Crop Wild Relatives

Phaseolus vulgaris

What are CWR?

Crop wild relatives (CWR) are wild plants closely related to crops of direct socio-economic importance (e.g. food, forage, ornamental, medicinal, fuel).

Zea mays

Why are CWR important?

CWR are a rich source of novel genetic diversity that can underpin future food security.

Amaranthus sp.

CWR Conservation

CWR are under threat from intensive farming, urbanization, habitat degradation and loss, invasive species and climate change.

Why CWR?


CWR are the source of genetic variation for resistance to pests and diseases. They can enhance the nutritional quality of crops, they can improve crop adaptation to climate change (e.g. extreme temperatures, droughts, soil salinity) and they are a rich source of novel genetic diversity that can underpin future food security.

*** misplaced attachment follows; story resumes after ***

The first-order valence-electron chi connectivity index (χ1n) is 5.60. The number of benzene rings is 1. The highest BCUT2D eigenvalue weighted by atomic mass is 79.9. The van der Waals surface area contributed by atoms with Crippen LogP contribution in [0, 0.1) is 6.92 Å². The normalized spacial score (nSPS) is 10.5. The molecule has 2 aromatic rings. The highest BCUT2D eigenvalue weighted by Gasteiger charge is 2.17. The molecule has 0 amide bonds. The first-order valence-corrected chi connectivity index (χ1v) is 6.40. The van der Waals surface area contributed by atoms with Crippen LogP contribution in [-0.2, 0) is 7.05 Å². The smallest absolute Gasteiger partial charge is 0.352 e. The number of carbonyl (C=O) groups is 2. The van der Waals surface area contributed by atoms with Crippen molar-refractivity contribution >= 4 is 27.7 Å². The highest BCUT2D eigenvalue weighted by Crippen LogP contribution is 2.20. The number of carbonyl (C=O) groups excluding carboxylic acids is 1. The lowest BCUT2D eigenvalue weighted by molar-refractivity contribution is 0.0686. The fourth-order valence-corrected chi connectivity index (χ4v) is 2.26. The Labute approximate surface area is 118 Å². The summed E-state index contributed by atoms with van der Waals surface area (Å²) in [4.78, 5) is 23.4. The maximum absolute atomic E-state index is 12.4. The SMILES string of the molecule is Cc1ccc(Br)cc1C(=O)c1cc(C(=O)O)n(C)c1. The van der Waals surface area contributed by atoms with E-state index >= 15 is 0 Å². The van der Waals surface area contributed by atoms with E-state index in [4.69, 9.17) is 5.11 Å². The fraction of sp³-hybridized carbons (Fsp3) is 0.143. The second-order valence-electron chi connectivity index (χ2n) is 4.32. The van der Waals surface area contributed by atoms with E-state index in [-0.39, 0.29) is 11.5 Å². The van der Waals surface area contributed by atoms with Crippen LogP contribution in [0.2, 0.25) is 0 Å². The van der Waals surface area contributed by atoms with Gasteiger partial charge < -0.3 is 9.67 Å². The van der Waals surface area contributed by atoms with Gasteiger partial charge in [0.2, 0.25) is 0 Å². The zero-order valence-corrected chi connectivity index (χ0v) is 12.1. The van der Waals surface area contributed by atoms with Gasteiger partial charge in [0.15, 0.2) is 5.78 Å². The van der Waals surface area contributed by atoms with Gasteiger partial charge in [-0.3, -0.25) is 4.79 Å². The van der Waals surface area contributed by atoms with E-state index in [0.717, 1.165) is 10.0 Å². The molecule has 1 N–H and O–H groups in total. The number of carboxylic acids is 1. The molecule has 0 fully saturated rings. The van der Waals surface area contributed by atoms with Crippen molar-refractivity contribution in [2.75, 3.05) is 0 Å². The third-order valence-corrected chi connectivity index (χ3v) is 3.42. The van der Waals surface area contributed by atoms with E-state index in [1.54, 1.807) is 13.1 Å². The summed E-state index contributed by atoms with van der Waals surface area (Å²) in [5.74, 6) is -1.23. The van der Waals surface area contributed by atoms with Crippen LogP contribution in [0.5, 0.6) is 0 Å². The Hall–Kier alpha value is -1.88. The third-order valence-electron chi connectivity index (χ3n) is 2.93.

Phaseolus vulgaris



Mesoamerica is one of the world’s most important centers of origin and diversity of cultivated plants and their CWR. It is necessary to increase in situ conservation efforts of Mesoamerica’s CWR and link them with ex situ conservation in seed banks.



(Map source: Khoury CK, Achicanoy HA, Bjorkman AD, Navarro-Racines C, Guarino L, Flores-Palacios X, Engels JMM, Wiersema JH, Dempewolf H, Sotelo S, Ramírez-Villegas J, Castañeda-Álvarez NP, Fowler C, Jarvis A, Rieseberg LH, and Struik PC (2016). Origins of food crops connect countries worldwide. Proc. R. Soc. B 283: 20160792. DOI: 10.1098/rspb.2016.0792.)

Why Mesoamerica?


The Mesoamerican region is a crucial area for crop wild relatives conservation efforts. This biodiversity Hotspot is a region of high conservation value for both wild and domesticated species that is undergoing rapid human population growth, ecological degradation, and loss of traditional farming systems (Harvey, Celia A., et al. 2008).

Iniciativa Darwin brochure -OK- nov16

Comments are closed